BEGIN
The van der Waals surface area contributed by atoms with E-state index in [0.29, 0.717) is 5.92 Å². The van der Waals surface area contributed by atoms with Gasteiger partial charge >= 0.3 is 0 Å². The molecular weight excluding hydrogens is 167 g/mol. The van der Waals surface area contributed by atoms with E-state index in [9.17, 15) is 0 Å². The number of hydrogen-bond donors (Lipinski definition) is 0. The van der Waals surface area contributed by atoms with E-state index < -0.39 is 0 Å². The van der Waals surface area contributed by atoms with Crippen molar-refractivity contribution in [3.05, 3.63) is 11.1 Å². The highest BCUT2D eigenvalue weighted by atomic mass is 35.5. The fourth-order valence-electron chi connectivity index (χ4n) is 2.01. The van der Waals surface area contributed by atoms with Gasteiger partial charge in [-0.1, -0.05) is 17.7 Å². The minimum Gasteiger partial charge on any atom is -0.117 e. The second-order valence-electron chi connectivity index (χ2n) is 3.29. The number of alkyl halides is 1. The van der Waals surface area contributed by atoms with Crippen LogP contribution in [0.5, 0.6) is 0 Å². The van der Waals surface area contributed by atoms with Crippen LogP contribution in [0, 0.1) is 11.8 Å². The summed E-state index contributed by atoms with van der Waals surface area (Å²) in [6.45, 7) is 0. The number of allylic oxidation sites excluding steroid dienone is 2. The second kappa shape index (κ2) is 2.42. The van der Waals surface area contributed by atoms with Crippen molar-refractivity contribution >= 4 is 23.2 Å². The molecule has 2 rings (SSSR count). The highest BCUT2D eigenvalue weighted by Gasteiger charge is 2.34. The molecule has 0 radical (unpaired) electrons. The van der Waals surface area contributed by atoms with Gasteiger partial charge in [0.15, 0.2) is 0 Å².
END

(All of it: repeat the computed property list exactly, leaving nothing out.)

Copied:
The van der Waals surface area contributed by atoms with E-state index in [0.29, 0.717) is 5.92 Å². The van der Waals surface area contributed by atoms with Gasteiger partial charge >= 0.3 is 0 Å². The molecular weight excluding hydrogens is 167 g/mol. The van der Waals surface area contributed by atoms with E-state index in [9.17, 15) is 0 Å². The number of hydrogen-bond donors (Lipinski definition) is 0. The van der Waals surface area contributed by atoms with E-state index < -0.39 is 0 Å². The van der Waals surface area contributed by atoms with Crippen molar-refractivity contribution in [3.05, 3.63) is 11.1 Å². The highest BCUT2D eigenvalue weighted by atomic mass is 35.5. The fourth-order valence-electron chi connectivity index (χ4n) is 2.01. The van der Waals surface area contributed by atoms with Gasteiger partial charge in [-0.1, -0.05) is 17.7 Å². The minimum Gasteiger partial charge on any atom is -0.117 e. The second-order valence-electron chi connectivity index (χ2n) is 3.29. The number of alkyl halides is 1. The van der Waals surface area contributed by atoms with Crippen LogP contribution in [0.5, 0.6) is 0 Å². The van der Waals surface area contributed by atoms with Crippen LogP contribution in [0, 0.1) is 11.8 Å². The summed E-state index contributed by atoms with van der Waals surface area (Å²) in [6.45, 7) is 0. The number of allylic oxidation sites excluding steroid dienone is 2. The second kappa shape index (κ2) is 2.42. The van der Waals surface area contributed by atoms with Crippen molar-refractivity contribution >= 4 is 23.2 Å². The molecule has 2 rings (SSSR count). The highest BCUT2D eigenvalue weighted by Gasteiger charge is 2.34. The molecule has 0 radical (unpaired) electrons. The van der Waals surface area contributed by atoms with Gasteiger partial charge in [0.15, 0.2) is 0 Å².